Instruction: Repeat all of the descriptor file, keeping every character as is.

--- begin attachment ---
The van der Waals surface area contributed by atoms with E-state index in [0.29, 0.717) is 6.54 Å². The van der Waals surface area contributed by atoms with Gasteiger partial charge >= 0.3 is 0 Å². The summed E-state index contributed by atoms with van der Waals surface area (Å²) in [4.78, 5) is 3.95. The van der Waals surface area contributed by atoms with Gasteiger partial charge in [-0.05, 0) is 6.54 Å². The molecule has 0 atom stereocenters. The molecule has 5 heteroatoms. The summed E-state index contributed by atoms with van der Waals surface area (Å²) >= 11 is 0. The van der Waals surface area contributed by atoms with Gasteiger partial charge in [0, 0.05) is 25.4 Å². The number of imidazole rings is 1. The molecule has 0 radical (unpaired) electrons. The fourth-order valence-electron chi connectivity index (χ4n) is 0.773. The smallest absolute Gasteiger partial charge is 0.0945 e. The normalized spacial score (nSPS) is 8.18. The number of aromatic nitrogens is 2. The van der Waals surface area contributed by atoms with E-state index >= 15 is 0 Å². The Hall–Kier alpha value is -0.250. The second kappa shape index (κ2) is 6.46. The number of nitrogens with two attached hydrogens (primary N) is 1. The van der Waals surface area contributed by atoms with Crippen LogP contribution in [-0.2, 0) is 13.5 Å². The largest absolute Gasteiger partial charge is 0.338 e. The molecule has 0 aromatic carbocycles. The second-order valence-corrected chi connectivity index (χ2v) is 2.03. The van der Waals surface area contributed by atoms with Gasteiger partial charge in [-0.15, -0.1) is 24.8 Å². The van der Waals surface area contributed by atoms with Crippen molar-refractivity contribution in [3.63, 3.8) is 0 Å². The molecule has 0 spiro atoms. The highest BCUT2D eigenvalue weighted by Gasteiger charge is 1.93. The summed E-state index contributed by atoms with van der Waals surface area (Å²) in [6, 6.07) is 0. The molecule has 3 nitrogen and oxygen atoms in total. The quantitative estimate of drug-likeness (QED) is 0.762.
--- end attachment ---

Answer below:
The van der Waals surface area contributed by atoms with E-state index in [0.29, 0.717) is 6.54 Å². The van der Waals surface area contributed by atoms with Gasteiger partial charge >= 0.3 is 0 Å². The summed E-state index contributed by atoms with van der Waals surface area (Å²) in [4.78, 5) is 3.95. The van der Waals surface area contributed by atoms with Gasteiger partial charge in [-0.05, 0) is 6.54 Å². The molecule has 0 atom stereocenters. The molecule has 5 heteroatoms. The summed E-state index contributed by atoms with van der Waals surface area (Å²) >= 11 is 0. The van der Waals surface area contributed by atoms with Gasteiger partial charge in [0, 0.05) is 25.4 Å². The number of imidazole rings is 1. The molecule has 0 radical (unpaired) electrons. The fourth-order valence-electron chi connectivity index (χ4n) is 0.773. The smallest absolute Gasteiger partial charge is 0.0945 e. The normalized spacial score (nSPS) is 8.18. The number of aromatic nitrogens is 2. The van der Waals surface area contributed by atoms with E-state index >= 15 is 0 Å². The Hall–Kier alpha value is -0.250. The second kappa shape index (κ2) is 6.46. The number of nitrogens with two attached hydrogens (primary N) is 1. The van der Waals surface area contributed by atoms with Crippen LogP contribution in [-0.2, 0) is 13.5 Å². The largest absolute Gasteiger partial charge is 0.338 e. The molecule has 0 aromatic carbocycles. The second-order valence-corrected chi connectivity index (χ2v) is 2.03. The van der Waals surface area contributed by atoms with Gasteiger partial charge in [-0.15, -0.1) is 24.8 Å². The van der Waals surface area contributed by atoms with Crippen molar-refractivity contribution in [3.63, 3.8) is 0 Å². The molecule has 0 spiro atoms. The highest BCUT2D eigenvalue weighted by Gasteiger charge is 1.93. The summed E-state index contributed by atoms with van der Waals surface area (Å²) in [6, 6.07) is 0. The molecule has 3 nitrogen and oxygen atoms in total. The quantitative estimate of drug-likeness (QED) is 0.762.